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Make room Coen brothers, we have another filmmaking brothers duo on the Hollywood horizon. Adam and Aaron Nee have been making films together since they were kids; Aaron was 11 years old and Adam was 8 years old when they created their first film with a borrowed VHS video camera.
In our one on one exclusive, the brothers share memories of their TV star cast members and food poisoning during filming. Adams also answers our signature question, what was his worst audition experience (this is one of the best!).
Q: I’m so amazed by the casting; you had Melissa Benoist from Supergirl, Matthew Gray Gubler from Criminal Minds, and Eric Christian Olsen from NCIS: Los Angeles. How did the casting process work? Was it a bunch of old friends coming together and having fun?
Adam: Matthew Gray Gubler is an old friend. We’ve known him for about eight years, so we knew he was going to be involved with the project and he’s also a producer. Eric Olsen is a friend. He’s a playing a smaller role in the film, and does an amazing job. He’s so great in it. I felt like it was a real favor to us that he did that. Melissa Benoist hadn’t gotten Supergirl yet. She’d done Whiplash which she was great in. She came in and auditioned for the film, and we immediately loved her and thought she was perfect. That’s a tribute to our casting director John McAlary who brought in the best, most interesting people. And people who are on the rise. He just has his finger on the pulse of that kind of thing. And so for us, with Melissa, we didn’t know her, and when we saw her read we knew she was our girl.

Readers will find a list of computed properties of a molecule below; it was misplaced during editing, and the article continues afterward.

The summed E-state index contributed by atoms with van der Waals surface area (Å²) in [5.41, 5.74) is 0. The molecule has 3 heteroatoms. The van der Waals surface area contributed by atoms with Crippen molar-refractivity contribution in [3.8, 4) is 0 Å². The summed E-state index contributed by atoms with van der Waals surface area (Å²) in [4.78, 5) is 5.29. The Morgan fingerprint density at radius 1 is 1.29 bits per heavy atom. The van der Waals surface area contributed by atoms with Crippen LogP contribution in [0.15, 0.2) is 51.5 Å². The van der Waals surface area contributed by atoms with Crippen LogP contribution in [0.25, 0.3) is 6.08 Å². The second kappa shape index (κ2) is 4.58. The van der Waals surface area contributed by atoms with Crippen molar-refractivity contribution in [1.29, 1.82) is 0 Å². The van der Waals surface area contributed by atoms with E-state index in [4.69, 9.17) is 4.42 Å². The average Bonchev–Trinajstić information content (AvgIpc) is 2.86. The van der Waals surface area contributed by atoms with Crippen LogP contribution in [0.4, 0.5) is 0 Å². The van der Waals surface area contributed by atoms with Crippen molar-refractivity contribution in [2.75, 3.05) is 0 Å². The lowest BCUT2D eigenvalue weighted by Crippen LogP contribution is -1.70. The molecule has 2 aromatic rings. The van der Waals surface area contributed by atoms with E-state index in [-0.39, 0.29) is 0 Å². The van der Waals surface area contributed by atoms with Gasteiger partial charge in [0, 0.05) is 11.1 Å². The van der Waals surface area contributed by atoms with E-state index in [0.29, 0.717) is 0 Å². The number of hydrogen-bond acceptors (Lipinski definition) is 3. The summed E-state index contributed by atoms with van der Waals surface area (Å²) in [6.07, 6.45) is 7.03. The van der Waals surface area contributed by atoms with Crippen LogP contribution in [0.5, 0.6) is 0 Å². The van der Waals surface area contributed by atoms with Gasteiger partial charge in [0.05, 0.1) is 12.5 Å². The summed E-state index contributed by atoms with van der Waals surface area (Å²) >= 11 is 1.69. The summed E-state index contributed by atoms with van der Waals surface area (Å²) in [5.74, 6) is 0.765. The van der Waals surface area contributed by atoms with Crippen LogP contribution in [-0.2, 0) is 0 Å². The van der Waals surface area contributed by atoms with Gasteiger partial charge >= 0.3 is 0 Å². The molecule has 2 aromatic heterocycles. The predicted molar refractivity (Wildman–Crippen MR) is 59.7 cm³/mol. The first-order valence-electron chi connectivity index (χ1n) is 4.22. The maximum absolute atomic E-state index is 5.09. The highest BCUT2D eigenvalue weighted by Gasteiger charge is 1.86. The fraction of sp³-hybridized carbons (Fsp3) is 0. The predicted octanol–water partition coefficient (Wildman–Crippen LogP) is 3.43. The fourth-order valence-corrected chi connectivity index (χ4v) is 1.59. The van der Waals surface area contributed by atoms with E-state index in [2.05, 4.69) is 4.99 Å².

Q: What was the most challenging or difficult moment you both faced during the filmmaking process?
Adam: We had a lot of challenging moments. This movie is a very big movie with a small budget, so we had maybe 30 locations. There’s a big shootout scene that we shot in this old train station that is supposed to be a hotel. We had to shoot the entire shootout in a day. And so, we had to do a lot of figuring things out on the fly when things got very difficult. Anything specific?
Aaron: I think that shootout sequence was probably the most daunting. I was watching us get closer and closer to the day of the shoot and just thinking, “Oh, man. Are we ready for this?” Because we knew we were trying to pack too much into too little time. And it was also shot way out in Barstow, so you have this degree of detachment from fallback safety things. If something went wrong we couldn’t just run to a rental house. We didn’t have access to those fallbacks.
Adam: And to add to that, our crew got food poisoning while we were shooting that. We lost like half the crew, and so we were way skimmed down trying to shoot the most difficult stuff from the movie. Meanwhile, people are back in their hotel rooms and they couldn’t even make it to set. So, it was very, very challenging. And that’s just the nature of making a movie. But when it’s a small movie and you don’t have fallback money or fallback pickup days, you have to really think on your toes to try and figure out how to make that stuff work.
Band of Robbers opened in theaters and on VOD on January 15th.